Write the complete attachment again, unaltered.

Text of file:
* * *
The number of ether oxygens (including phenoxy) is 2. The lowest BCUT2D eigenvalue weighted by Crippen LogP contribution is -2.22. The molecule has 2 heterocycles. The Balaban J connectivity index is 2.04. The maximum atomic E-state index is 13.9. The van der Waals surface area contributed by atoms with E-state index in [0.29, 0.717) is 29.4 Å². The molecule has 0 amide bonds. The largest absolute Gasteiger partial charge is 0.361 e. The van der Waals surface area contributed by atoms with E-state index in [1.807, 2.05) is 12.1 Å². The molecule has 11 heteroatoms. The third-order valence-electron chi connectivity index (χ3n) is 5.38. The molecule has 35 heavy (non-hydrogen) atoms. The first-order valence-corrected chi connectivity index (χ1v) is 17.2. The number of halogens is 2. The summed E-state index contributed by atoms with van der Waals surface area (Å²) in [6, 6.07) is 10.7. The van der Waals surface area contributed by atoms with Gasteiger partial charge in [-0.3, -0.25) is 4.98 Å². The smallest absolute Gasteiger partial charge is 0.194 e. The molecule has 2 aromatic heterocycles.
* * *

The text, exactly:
The number of ether oxygens (including phenoxy) is 2. The lowest BCUT2D eigenvalue weighted by Crippen LogP contribution is -2.22. The molecule has 2 heterocycles. The Balaban J connectivity index is 2.04. The maximum atomic E-state index is 13.9. The van der Waals surface area contributed by atoms with E-state index in [0.29, 0.717) is 29.4 Å². The molecule has 0 amide bonds. The largest absolute Gasteiger partial charge is 0.361 e. The van der Waals surface area contributed by atoms with E-state index in [1.807, 2.05) is 12.1 Å². The molecule has 11 heteroatoms. The third-order valence-electron chi connectivity index (χ3n) is 5.38. The molecule has 35 heavy (non-hydrogen) atoms. The first-order valence-corrected chi connectivity index (χ1v) is 17.2. The number of halogens is 2. The summed E-state index contributed by atoms with van der Waals surface area (Å²) in [6, 6.07) is 10.7. The van der Waals surface area contributed by atoms with Gasteiger partial charge in [-0.3, -0.25) is 4.98 Å². The smallest absolute Gasteiger partial charge is 0.194 e. The molecule has 2 aromatic heterocycles.